BEIJING — China’s economic growth in 2022 slumped to one of its worst in nearly half a century as the fourth quarter was hit hard by stringent COVID curbs and a property market slump, raising pressure on policymakers to unveil more stimulus this year.
Gross domestic product (GDP) grew 2.9% in October-December from a year earlier, data from the National Bureau of Statistics (NBS) showed on Tuesday, slower than the third-quarter’s 3.9% pace. The rate still exceeded the second quarter’s 0.4% expansion and market expectations of a 1.8% gain.
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On a quarterly basis, GDP stalled, coming in at 0.0% in the fourth quarter, compared with growth of 3.9% in July-September.
Beijing last month abruptly lifted its strict anti-virus measures that had severely restrained economic activity in 2022, but the relaxation has also led to a sharp rise in COVID cases that economists say might hamper near term growth.
For 2022, GDP expanded 3.0%, badly missing the official target of “around 5.5%” and braking sharply from 8.4% growth in 2021. Excluding the 2.2% expansion after the initial COVID hit in 2020, it’s the worst showing since 1976 – the final year of the decade-long Cultural Revolution that wrecked the economy.
Other indicators for December such as retail sales and factory output, also released along with GDP data, beat expectations but were still weak.
“Activity data in December surprised broadly to the upside, but remains weak, particularly across demand-side segments such as retail spending,” Louise Loo, senior economist at Oxford Economics, said in a note.
The” data so far supports our long-held view that China’s reopening boost will be somewhat anemic at the beginning, with consumer spending being a key laggard in the initial stages,” Loo said.
Others including Hao Zhou, chief economist at GTJAI, expect a steady improvement in consumption and investment, underpinned by China’s reopening and government-led infrastructure investment.
Growth is likely to rebound to 4.9% in 2023, as Chinese leaders move to tackle some key drags on growth – the “zero-COVID” policy and a severe property sector downturn, according to a Reuters poll. Most economists expect growth to pick up from the second quarter.
A strong rebound in China could temper an expected global recession, but any sharp revival in the Asian giant could also cause more inflationary headaches worldwide just when policymakers are starting to get a handle on record price surges.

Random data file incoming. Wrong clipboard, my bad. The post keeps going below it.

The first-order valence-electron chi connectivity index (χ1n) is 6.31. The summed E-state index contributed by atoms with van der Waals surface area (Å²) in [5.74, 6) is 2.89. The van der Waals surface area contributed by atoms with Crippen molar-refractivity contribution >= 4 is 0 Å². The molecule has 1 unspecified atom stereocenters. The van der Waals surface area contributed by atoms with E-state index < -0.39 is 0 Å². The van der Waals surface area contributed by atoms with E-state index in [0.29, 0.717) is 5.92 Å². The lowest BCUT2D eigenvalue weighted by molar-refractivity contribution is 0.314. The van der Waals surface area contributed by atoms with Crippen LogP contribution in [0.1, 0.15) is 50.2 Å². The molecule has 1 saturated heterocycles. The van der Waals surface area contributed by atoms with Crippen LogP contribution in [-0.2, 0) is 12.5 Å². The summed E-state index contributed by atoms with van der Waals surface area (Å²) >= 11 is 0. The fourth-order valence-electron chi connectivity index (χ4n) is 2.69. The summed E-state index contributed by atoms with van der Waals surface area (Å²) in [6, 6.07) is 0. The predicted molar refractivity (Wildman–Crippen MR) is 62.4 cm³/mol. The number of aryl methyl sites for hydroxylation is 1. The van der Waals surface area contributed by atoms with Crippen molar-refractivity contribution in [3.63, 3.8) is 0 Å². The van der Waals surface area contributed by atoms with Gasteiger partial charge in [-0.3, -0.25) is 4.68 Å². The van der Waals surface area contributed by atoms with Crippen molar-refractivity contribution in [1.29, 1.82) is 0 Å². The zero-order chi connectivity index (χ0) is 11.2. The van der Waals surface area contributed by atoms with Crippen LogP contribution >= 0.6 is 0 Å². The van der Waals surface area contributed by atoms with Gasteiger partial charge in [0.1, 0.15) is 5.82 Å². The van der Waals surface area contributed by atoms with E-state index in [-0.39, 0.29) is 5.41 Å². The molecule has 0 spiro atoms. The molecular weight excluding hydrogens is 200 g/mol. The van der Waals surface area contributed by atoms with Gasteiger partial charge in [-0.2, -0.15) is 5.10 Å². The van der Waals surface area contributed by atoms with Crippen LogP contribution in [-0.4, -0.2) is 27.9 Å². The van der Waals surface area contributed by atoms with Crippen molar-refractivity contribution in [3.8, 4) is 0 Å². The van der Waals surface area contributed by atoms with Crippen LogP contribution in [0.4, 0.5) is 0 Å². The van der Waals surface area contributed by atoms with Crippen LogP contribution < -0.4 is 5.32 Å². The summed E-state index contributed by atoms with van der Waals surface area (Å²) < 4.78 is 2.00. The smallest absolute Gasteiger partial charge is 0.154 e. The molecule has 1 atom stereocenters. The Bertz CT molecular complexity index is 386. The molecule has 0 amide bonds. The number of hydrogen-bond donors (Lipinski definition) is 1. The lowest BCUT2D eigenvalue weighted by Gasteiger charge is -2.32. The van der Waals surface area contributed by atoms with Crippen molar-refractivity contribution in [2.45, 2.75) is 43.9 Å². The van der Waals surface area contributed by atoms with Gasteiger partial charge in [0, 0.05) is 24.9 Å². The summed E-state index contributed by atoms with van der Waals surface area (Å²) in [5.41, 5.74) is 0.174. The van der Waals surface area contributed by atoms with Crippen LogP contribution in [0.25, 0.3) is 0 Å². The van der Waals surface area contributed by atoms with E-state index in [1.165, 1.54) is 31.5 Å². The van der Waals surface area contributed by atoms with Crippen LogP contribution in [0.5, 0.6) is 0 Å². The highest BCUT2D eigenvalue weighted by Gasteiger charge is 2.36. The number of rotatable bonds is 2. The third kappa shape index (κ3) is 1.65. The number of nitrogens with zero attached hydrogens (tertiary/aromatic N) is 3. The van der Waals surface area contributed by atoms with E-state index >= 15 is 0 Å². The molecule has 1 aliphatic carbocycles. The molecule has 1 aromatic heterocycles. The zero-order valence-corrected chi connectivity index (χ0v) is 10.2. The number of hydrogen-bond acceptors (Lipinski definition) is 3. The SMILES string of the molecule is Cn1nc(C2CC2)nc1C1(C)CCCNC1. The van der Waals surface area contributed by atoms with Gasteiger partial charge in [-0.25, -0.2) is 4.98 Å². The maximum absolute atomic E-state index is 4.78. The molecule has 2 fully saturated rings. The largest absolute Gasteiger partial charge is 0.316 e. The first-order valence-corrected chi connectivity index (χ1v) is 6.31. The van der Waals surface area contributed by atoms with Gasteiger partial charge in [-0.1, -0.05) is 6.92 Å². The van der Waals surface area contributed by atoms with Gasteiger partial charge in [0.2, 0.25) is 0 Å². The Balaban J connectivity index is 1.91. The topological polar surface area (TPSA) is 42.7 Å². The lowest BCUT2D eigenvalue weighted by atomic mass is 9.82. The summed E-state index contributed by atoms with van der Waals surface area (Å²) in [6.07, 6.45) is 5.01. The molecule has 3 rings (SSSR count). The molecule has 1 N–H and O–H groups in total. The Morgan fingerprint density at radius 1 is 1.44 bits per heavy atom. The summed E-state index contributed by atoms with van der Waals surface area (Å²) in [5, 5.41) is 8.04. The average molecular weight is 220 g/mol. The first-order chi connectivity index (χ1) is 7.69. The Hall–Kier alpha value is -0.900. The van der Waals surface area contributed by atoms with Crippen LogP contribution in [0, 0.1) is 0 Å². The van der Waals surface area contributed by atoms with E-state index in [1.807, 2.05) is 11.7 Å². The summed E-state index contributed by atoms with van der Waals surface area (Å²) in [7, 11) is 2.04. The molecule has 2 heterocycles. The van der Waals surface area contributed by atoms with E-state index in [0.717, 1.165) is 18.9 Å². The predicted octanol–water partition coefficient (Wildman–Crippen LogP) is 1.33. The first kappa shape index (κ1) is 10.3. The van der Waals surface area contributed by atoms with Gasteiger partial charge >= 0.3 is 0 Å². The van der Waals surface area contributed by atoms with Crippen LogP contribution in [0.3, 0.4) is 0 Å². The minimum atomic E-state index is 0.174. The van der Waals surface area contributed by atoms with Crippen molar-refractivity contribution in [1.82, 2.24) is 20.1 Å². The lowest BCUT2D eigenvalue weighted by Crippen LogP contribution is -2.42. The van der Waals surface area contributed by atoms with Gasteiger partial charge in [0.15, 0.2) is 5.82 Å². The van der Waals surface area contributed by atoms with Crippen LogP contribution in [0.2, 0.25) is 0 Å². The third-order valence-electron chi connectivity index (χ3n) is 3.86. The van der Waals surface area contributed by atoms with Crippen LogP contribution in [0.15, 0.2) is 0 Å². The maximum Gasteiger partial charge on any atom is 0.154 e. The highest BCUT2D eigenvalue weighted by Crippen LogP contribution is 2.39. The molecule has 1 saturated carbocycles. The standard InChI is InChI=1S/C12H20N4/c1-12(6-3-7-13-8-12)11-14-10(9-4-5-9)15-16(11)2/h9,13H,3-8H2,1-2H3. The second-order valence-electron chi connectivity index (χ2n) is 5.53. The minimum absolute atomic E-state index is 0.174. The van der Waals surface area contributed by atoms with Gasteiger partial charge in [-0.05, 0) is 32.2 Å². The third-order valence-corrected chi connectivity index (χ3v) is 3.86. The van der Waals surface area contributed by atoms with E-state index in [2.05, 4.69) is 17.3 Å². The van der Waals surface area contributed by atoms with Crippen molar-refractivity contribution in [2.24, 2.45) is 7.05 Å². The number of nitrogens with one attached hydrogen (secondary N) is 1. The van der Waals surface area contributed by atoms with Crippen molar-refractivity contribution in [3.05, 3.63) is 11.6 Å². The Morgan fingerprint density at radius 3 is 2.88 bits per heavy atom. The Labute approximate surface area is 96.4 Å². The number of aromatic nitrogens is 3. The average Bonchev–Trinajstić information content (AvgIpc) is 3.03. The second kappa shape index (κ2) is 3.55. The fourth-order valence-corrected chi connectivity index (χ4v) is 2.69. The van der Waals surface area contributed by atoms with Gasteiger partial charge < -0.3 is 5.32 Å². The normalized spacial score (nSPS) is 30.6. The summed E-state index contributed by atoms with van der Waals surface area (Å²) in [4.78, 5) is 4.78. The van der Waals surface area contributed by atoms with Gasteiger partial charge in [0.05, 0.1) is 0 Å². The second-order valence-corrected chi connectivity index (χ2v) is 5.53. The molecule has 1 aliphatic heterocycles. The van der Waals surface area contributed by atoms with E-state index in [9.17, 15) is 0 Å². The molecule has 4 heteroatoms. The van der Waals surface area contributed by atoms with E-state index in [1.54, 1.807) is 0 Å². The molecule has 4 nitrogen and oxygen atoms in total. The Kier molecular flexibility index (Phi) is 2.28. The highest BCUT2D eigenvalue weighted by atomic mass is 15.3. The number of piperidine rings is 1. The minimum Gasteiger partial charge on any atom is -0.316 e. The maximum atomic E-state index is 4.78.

PROPERTY RECOVERY, POPULATION DATA WORRISOME
China’s property investment fell 10.0% year-on-year in 2022, the first decline since records began in 1999, and property sales slumped the most since 1992, NBS data showed, suggesting that government support measures were having minimal impact so far.
Authorities have rolled out a flurry of support policies targeting homebuyers and property developers in recent weeks, to relieve a long-running liquidity squeeze that has hit developers and delayed the completion of many housing projects.
Adding to another headache for the economy, China’s population in 2022 fell for the first time since 1961, the NBS data showed, a historic turn that is expected to mark the start of a long period of decline in its citizen numbers and see India become the world’s most populous nation in 2023.
Beijing’s abrupt lifting of COVID curbs last month has prompted analysts’ upgrades of its economic outlook and a jump in Chinese financial markets, but businesses have struggled with surging infections, suggesting a bumpy recovery in the near term.
Factory output grew 1.3% in December from a year earlier, slowing from a 2.2% rise in November, while retail sales, a key gauge of consumption, shrank 1.8% last month, extending November’s 5.9% drop.
“After the lifting of the COVID-19 restrictions, there was a lot of enthusiasm to get back to normal, so that perhaps is why the figures were higher than expected,” said Qingjie Xia, a professor at the economics department at Peking University.
Chinese leaders have pledged to prioritize consumption expansion to support domestic demand this year, at a time when local exporters struggle in the wake of global recession risks.
At an agenda-setting meeting in December, top leaders pledged to focus on stabilizing the economy in 2023 and step up policy support to ensure key targets are hit.
China is likely to aim for economic growth of at least 5% in 2023 to keep a lid on unemployment, policy sources said.
The central bank is expected to steadily ease policy this year, pumping out more liquidity and lowering funding costs for businesses, while local governments are likely to issue more debt to fund infrastructure projects. (Reporting by Kevin Yao, Ellen Zhang, Joe Cash and Liangping Gao Editing by Shri Navaratnam)